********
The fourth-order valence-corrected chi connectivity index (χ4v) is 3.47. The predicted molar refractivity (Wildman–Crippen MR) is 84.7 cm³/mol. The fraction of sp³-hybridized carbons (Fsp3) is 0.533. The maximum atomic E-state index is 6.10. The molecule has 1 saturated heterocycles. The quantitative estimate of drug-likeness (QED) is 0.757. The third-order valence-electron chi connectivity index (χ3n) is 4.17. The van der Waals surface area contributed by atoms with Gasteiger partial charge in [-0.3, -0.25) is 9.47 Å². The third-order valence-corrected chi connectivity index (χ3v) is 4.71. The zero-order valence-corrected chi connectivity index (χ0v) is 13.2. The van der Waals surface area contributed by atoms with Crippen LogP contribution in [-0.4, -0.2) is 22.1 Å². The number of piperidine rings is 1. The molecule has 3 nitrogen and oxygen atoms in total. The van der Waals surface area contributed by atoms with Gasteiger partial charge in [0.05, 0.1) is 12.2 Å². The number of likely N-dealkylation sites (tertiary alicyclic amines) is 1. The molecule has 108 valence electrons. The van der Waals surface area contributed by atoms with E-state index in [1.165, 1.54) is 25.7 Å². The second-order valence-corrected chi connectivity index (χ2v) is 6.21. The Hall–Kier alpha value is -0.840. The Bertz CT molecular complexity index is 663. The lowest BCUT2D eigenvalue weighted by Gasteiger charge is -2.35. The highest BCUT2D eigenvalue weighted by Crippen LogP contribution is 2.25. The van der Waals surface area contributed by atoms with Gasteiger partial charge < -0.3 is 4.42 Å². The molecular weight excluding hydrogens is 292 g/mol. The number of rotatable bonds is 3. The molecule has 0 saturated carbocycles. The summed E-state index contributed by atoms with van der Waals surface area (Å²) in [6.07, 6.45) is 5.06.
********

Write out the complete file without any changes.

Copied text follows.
The fourth-order valence-corrected chi connectivity index (χ4v) is 3.47. The predicted molar refractivity (Wildman–Crippen MR) is 84.7 cm³/mol. The fraction of sp³-hybridized carbons (Fsp3) is 0.533. The maximum atomic E-state index is 6.10. The molecule has 1 saturated heterocycles. The quantitative estimate of drug-likeness (QED) is 0.757. The third-order valence-electron chi connectivity index (χ3n) is 4.17. The van der Waals surface area contributed by atoms with Gasteiger partial charge in [-0.3, -0.25) is 9.47 Å². The third-order valence-corrected chi connectivity index (χ3v) is 4.71. The zero-order valence-corrected chi connectivity index (χ0v) is 13.2. The van der Waals surface area contributed by atoms with Crippen LogP contribution in [-0.4, -0.2) is 22.1 Å². The number of piperidine rings is 1. The molecule has 3 nitrogen and oxygen atoms in total. The van der Waals surface area contributed by atoms with Gasteiger partial charge in [0.05, 0.1) is 12.2 Å². The number of likely N-dealkylation sites (tertiary alicyclic amines) is 1. The molecule has 108 valence electrons. The van der Waals surface area contributed by atoms with E-state index in [1.165, 1.54) is 25.7 Å². The second-order valence-corrected chi connectivity index (χ2v) is 6.21. The Hall–Kier alpha value is -0.840. The Bertz CT molecular complexity index is 663. The lowest BCUT2D eigenvalue weighted by Gasteiger charge is -2.35. The highest BCUT2D eigenvalue weighted by Crippen LogP contribution is 2.25. The van der Waals surface area contributed by atoms with Gasteiger partial charge < -0.3 is 4.42 Å². The molecular weight excluding hydrogens is 292 g/mol. The number of rotatable bonds is 3. The molecule has 0 saturated carbocycles. The summed E-state index contributed by atoms with van der Waals surface area (Å²) in [6.07, 6.45) is 5.06.